The Bullet Cluster, the result of a recent collision of two galaxy clusters, provides a challenge for modified gravity theories because its apparent center of mass is far displaced from the baryonic center of mass.
For lack of a better name, scientists call this mysterious force dark energy.
Additional data from other observing projects or direct-detection experiments would be required to validate the interpretation. In particular, it could be capable of interacting with neutrinos, the former front-runner for the HDM scenario.
This means it does not absorb, reflect or emit light, making it extremely hard to spot. Maybe there is something wrong with Einstein's theory of gravity and a new theory could include some kind of field that creates this cosmic acceleration.
Instead, they found the stars in both locations traveled at the same velocity, indicating the galaxies contained more mass than could be seen. These simulations considered how galaxy formation would be affected by the presence of both warm and Dark Matter from about 1 billion after the Big Bang to 14 billion years roughly the present.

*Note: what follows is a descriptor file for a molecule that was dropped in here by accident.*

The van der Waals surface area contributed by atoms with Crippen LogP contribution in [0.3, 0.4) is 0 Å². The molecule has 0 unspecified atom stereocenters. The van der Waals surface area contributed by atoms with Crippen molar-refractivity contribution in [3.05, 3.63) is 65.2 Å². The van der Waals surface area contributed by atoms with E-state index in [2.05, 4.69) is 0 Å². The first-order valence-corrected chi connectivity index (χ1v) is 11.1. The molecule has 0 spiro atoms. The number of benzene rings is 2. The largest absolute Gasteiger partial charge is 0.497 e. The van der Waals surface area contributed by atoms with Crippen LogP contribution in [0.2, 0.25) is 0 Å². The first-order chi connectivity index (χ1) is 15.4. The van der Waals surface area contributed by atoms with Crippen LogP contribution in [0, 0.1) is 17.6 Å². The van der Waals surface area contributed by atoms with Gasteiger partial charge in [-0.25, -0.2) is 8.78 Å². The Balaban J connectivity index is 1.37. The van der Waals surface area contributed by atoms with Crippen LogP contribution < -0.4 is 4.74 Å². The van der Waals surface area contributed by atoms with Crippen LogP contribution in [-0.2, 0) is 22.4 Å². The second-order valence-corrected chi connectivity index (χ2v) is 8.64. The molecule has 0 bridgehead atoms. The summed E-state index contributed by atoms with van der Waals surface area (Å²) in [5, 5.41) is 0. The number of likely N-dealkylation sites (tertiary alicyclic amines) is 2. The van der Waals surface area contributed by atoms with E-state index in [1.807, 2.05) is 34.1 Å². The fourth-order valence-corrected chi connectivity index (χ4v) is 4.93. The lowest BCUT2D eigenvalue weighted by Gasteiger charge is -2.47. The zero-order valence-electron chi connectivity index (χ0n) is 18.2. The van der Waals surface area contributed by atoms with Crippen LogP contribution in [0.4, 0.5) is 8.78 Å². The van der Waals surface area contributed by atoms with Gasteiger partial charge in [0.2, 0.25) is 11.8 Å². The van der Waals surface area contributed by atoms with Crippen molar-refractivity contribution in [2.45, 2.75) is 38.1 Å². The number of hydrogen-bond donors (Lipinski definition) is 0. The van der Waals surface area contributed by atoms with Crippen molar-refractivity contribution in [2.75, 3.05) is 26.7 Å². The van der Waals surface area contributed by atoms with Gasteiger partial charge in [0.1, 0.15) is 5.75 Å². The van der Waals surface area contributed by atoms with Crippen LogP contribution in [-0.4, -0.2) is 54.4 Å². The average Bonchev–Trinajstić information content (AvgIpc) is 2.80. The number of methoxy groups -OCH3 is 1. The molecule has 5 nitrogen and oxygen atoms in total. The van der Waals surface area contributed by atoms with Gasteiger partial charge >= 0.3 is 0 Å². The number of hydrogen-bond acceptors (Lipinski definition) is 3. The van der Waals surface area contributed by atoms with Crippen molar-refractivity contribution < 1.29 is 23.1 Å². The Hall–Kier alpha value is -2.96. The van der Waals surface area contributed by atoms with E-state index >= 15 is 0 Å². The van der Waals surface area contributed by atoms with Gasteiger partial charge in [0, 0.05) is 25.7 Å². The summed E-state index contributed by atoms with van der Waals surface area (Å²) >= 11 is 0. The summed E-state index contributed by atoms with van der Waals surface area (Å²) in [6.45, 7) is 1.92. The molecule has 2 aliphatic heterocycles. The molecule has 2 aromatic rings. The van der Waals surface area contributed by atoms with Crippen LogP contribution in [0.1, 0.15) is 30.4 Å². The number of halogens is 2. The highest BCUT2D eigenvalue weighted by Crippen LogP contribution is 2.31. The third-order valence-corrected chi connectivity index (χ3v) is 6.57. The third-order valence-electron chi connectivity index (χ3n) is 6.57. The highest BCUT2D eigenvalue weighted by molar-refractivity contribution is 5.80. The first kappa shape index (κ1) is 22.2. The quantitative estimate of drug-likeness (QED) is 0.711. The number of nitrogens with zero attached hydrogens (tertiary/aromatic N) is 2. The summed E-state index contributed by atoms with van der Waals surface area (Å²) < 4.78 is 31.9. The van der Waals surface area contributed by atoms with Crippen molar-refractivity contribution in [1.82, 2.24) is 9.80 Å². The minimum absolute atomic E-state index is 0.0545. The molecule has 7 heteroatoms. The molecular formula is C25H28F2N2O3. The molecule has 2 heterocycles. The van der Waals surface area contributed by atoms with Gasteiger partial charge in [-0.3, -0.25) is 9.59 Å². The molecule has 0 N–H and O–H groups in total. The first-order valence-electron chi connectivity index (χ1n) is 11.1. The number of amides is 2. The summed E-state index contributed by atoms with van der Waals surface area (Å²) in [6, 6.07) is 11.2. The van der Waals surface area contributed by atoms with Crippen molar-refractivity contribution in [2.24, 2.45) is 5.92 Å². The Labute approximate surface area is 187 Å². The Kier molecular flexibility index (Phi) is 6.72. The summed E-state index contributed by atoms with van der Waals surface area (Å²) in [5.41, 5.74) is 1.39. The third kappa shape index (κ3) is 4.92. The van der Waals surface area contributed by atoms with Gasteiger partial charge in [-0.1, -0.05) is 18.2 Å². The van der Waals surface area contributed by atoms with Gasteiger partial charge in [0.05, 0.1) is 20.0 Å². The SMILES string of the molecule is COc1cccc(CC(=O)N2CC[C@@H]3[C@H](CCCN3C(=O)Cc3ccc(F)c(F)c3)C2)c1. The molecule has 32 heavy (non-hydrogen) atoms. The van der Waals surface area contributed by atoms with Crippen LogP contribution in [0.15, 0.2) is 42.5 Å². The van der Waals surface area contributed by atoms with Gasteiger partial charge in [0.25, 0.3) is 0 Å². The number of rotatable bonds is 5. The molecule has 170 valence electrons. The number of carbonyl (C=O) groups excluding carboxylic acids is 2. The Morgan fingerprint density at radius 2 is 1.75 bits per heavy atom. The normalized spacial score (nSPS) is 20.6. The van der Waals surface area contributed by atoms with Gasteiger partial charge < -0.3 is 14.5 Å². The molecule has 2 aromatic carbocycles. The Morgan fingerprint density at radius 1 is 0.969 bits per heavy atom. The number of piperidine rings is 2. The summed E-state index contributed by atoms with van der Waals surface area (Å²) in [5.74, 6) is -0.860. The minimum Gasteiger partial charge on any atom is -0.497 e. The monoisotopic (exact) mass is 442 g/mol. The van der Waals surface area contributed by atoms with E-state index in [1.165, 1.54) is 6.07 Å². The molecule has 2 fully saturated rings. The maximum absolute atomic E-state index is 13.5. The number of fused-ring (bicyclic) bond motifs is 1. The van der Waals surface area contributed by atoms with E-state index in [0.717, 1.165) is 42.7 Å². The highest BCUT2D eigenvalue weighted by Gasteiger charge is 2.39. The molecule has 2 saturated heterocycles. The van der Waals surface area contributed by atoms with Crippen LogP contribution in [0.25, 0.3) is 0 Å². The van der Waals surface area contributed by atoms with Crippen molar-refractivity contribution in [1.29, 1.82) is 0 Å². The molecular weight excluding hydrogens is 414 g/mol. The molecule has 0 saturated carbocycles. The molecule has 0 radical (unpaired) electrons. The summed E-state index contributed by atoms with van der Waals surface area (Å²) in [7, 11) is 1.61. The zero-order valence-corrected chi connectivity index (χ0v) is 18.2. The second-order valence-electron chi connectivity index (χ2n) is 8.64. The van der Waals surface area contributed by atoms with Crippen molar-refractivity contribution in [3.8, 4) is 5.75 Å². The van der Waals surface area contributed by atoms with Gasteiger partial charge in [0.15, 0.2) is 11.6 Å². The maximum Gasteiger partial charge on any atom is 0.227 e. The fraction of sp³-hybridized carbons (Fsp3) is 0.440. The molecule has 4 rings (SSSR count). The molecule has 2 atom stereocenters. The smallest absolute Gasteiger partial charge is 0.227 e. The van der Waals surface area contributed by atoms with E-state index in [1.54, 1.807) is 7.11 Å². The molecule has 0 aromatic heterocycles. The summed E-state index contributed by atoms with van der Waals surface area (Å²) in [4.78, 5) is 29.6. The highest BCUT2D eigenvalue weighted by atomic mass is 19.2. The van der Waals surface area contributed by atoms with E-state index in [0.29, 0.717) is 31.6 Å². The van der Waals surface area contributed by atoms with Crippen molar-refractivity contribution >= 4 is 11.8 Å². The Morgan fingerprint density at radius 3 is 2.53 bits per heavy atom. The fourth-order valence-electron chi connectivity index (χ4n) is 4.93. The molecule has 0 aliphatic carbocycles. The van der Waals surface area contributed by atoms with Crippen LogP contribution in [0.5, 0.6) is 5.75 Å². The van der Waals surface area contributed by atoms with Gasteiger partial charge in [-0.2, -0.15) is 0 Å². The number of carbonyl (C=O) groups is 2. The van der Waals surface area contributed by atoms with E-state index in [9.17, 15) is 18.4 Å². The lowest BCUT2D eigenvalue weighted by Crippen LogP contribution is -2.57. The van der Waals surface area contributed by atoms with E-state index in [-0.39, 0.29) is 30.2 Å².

Currently, the most widely accepted models of Dark Matter presume that it does not interact with any other kinds of matter or radiation including itself beyond the influence of gravity — i. What is significant here is that they obtained a result that deviated from the naive assumptions of simple gravity and visible matter only.
Baryonic matter could still make up the dark matter if it were all tied up in brown dwarfs or in small, dense chunks of heavy elements.